Old Images of Hungerford, Berkshire

Old photo postcard of Bath Road Hungerford England 1946

Glimpse history through old images of Hungerford, Berkshire, England.

Hungerford Hock-Tide 1922

The English medieval festival of Hocktide, Hock tide, or Hoke Day occurred on the Monday and Tuesday of the week after Easter. The day that rents were collected, judgements made, and the rights of a town asserted, happened all over England.

Over time, hungerford has become the last place to hold an annual Hocktide Festival, which is now a day of sports and games.

In the early twentieth century, the Tutti men kissing young women was the part of the festival most liked by the cameramen.

Hungerford Hock-Tide Aka As In Saxon Days (1922) – British Pathé on YouTube

Hocktide Festival 1926

The Tutti Day celebrations at Hungerford (1926) – British Pathé on YouTube

Hocktide 1929

Pennies From The Townsmen Kisses From The Girls Aka Pennines From The Townsmen (1929) – British Pathé on YouTube

QUIRKY: Hungerford ‘Hocktide’ ancient festival (1929) – British Pathé on YouTube

Hocktide 1932

QUIRKY: ‘Tuttimen’ collect kisses in Hocktide ceremony at Hungerford (1932) – British Pathé on YouTube

Hocktide 1934

Free Kissing Day (1934) – British Pathé on YouTube

Unusual Stile 1937

A woman demonstrates Hungerford’s unusual stile, which is weighted.

Pivot Stile Issue Title – This Way Please (1937) – British Pathé on YouTube

Quiet Weekend 1945

The year World War II ended, Quiet Weekend was filmed in the area.

Quiet Weekend (1945) – British Pathé on YouTube

Hocktide 1952

Tutti Men (1952) – British Pathé on YouTube

1950s Hock-Tide Festival

Old English Customs Record C (1950-1959) – British Pathé on YouTube

A bit of Hungerford history

Extract from:

The imperial cyclopædia [based on The penny cyclopædia of the Soc. for the diffusion of useful knowledge]. Sub-division. The cyclopædia of the British empire – Volume 2

by Imperial cyclopaedia

Published in 1850

Page 129

HUNGERFORD , Berkshire , a market town and the
seat of a Poor Law Union , in the parish of Hungerford
and hundred of Kintbury Eagle , is situated on the river
Kennet , in 51 ° 25 ‘ N. lat . , 1 ° 31 ‘ W. long . , distant 27 miles
W. by S. from Reading , 64 miles W. by S. from London
by road , and 61 1/2 miles by the Great Western railway .

The population of the entire parish of Hanzerford , part of
which is in Kinwardstone hundred , Wiltshire , was 2,724 in 1841.

The government of the town is by a constable
and feoffees .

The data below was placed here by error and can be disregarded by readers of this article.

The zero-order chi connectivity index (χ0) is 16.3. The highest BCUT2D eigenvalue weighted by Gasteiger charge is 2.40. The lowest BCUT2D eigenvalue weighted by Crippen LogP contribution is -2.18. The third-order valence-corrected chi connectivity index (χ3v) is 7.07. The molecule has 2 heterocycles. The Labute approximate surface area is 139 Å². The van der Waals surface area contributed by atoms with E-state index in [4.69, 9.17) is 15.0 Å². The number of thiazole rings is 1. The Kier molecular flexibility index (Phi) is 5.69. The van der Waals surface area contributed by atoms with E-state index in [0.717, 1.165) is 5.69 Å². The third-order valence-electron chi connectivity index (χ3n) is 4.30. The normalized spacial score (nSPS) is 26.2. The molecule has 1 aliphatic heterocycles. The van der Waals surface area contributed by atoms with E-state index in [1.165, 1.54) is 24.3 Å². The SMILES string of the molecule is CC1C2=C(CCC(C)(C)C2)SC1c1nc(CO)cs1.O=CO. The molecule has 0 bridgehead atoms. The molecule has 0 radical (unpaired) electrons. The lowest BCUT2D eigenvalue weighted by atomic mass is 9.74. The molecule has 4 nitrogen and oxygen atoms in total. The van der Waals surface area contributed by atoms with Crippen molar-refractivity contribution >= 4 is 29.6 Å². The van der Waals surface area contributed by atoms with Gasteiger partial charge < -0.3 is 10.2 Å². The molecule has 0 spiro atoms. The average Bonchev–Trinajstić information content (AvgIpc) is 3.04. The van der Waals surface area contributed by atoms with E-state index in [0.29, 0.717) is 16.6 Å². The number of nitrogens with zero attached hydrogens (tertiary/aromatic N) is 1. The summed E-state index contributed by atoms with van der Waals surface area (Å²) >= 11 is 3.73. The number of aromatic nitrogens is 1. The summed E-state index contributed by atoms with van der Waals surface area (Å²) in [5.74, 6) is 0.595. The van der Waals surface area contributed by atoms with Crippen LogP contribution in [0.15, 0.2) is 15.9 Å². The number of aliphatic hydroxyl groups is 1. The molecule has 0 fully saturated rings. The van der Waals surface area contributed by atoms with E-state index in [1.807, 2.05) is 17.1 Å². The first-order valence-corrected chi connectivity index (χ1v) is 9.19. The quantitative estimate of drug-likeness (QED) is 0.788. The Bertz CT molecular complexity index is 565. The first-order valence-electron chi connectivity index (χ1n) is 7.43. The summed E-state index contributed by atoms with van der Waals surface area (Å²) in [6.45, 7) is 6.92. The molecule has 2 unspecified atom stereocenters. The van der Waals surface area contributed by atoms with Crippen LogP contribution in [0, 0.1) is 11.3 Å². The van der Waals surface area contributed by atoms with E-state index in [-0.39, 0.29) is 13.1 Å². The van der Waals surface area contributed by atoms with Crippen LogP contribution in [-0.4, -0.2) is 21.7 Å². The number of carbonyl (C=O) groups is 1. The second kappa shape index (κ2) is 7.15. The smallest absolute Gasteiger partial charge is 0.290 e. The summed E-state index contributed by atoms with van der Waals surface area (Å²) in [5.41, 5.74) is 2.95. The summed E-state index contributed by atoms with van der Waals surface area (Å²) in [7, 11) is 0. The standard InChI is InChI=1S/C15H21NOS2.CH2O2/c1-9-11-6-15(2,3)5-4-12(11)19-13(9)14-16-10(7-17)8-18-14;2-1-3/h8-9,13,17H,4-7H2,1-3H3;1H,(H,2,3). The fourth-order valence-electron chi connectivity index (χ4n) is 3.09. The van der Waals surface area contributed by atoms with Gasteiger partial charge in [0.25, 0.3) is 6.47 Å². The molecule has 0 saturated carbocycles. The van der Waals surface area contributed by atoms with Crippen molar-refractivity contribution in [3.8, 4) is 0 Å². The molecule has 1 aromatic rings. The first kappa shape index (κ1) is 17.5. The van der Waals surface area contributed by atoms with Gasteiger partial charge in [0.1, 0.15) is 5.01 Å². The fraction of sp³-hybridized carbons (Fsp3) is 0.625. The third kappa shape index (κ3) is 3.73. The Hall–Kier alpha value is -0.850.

The living is a vicarage in the archdeaconry
of Berks , and diocese of Oxford .

Hungerford Poor Law
Union contains 21 parishes and townships , with an area of
96.438 acres , and a population in 1841 of 19,892 , in 1851
of 20,400 .

Hungerford is in the S.W. part of the county , on the
Bath road . The town bore in ancient times the name of
Ingleford Charmam ( or Charnam ) Street .

The name
Charnam Street is still preserved by one of the avenues to
the town , and by one of the tithings into which the parish
is divided .

The town consists chiefly of one long street ,
in the centre of which is the market – house , with a room
over it in which the town business is transacted .

streets are lighted with gas and paved .

The church , which
is in the western quarter of the town , was erected in 1814 .

The Wesleyan and Primitive Methodists and Independents
have places of worship .

Near the church is the Free
Grammar school , which in 1850 had 43 pupils .

There are
also National schools attended by about 70 children of
each sex .

The town is wholly dependent on agriculture :
no manufacture is carried on .

A county court is held in
the town , and there is a savings bank .

The Kennet is
here divided into two streams , one of which passes through
the town , the other close by it on the north side . The
latter is crossed by a bridge at the entrance of the town
from Newbury . The Kennet is not navigable , but the
town possesses water communication by the Kennet and
Avon Canal .

The Kennet , about Hungerford , is much re
sorted to by anglers . The river fishery is strictly preserved .
by the town authorities .

The Hungerford branch of the
Great Western Railway terminates at the town .

The market is on Wednesday .

There are four fairs in the
course of the year ; two of them are sheep fairs .

scenery around Hungerford is very pleasing and picturesque ,
and there are several good seats in the vicinity .

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